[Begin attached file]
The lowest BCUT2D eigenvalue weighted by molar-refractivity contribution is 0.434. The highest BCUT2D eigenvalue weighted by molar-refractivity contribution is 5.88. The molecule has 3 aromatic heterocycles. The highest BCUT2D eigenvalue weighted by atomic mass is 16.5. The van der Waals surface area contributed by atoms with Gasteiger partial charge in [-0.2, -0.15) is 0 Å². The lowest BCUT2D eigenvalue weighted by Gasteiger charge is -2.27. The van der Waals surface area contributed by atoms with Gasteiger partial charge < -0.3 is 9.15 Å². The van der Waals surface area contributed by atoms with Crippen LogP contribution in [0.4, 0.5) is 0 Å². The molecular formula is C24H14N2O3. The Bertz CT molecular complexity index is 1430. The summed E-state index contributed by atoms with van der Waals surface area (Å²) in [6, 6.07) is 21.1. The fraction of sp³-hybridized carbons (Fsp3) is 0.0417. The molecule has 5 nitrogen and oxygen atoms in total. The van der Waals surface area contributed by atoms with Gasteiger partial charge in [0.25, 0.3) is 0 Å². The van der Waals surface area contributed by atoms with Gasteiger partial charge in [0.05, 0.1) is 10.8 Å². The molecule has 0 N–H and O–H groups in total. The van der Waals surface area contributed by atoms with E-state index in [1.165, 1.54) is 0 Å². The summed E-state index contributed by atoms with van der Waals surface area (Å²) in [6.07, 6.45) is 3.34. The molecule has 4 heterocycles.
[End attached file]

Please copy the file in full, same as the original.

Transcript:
The lowest BCUT2D eigenvalue weighted by molar-refractivity contribution is 0.434. The highest BCUT2D eigenvalue weighted by molar-refractivity contribution is 5.88. The molecule has 3 aromatic heterocycles. The highest BCUT2D eigenvalue weighted by atomic mass is 16.5. The van der Waals surface area contributed by atoms with Gasteiger partial charge in [-0.2, -0.15) is 0 Å². The lowest BCUT2D eigenvalue weighted by Gasteiger charge is -2.27. The van der Waals surface area contributed by atoms with Gasteiger partial charge < -0.3 is 9.15 Å². The van der Waals surface area contributed by atoms with Crippen LogP contribution in [0.4, 0.5) is 0 Å². The molecular formula is C24H14N2O3. The Bertz CT molecular complexity index is 1430. The summed E-state index contributed by atoms with van der Waals surface area (Å²) in [6, 6.07) is 21.1. The fraction of sp³-hybridized carbons (Fsp3) is 0.0417. The molecule has 5 nitrogen and oxygen atoms in total. The van der Waals surface area contributed by atoms with Gasteiger partial charge in [0.25, 0.3) is 0 Å². The van der Waals surface area contributed by atoms with Gasteiger partial charge in [0.05, 0.1) is 10.8 Å². The molecule has 0 N–H and O–H groups in total. The van der Waals surface area contributed by atoms with E-state index in [1.165, 1.54) is 0 Å². The summed E-state index contributed by atoms with van der Waals surface area (Å²) in [6.07, 6.45) is 3.34. The molecule has 4 heterocycles.